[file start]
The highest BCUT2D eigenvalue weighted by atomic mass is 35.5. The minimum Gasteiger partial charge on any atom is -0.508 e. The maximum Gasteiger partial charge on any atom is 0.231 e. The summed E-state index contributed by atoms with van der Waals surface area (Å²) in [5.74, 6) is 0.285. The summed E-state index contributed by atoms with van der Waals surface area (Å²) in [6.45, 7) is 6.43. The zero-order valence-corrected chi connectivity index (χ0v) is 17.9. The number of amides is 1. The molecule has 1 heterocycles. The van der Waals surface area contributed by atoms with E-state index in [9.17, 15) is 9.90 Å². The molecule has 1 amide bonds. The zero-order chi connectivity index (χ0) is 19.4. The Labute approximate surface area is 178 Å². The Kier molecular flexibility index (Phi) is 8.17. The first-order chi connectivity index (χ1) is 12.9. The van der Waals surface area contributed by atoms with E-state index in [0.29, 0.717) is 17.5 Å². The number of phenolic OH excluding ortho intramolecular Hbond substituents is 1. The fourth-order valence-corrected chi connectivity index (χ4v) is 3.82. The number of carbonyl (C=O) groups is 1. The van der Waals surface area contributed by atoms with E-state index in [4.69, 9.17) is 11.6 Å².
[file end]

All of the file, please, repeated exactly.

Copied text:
The highest BCUT2D eigenvalue weighted by atomic mass is 35.5. The minimum Gasteiger partial charge on any atom is -0.508 e. The maximum Gasteiger partial charge on any atom is 0.231 e. The summed E-state index contributed by atoms with van der Waals surface area (Å²) in [5.74, 6) is 0.285. The summed E-state index contributed by atoms with van der Waals surface area (Å²) in [6.45, 7) is 6.43. The zero-order valence-corrected chi connectivity index (χ0v) is 17.9. The number of amides is 1. The molecule has 1 heterocycles. The van der Waals surface area contributed by atoms with E-state index in [9.17, 15) is 9.90 Å². The molecule has 1 amide bonds. The zero-order chi connectivity index (χ0) is 19.4. The Labute approximate surface area is 178 Å². The Kier molecular flexibility index (Phi) is 8.17. The first-order chi connectivity index (χ1) is 12.9. The van der Waals surface area contributed by atoms with E-state index in [0.29, 0.717) is 17.5 Å². The number of phenolic OH excluding ortho intramolecular Hbond substituents is 1. The fourth-order valence-corrected chi connectivity index (χ4v) is 3.82. The number of carbonyl (C=O) groups is 1. The van der Waals surface area contributed by atoms with E-state index in [4.69, 9.17) is 11.6 Å².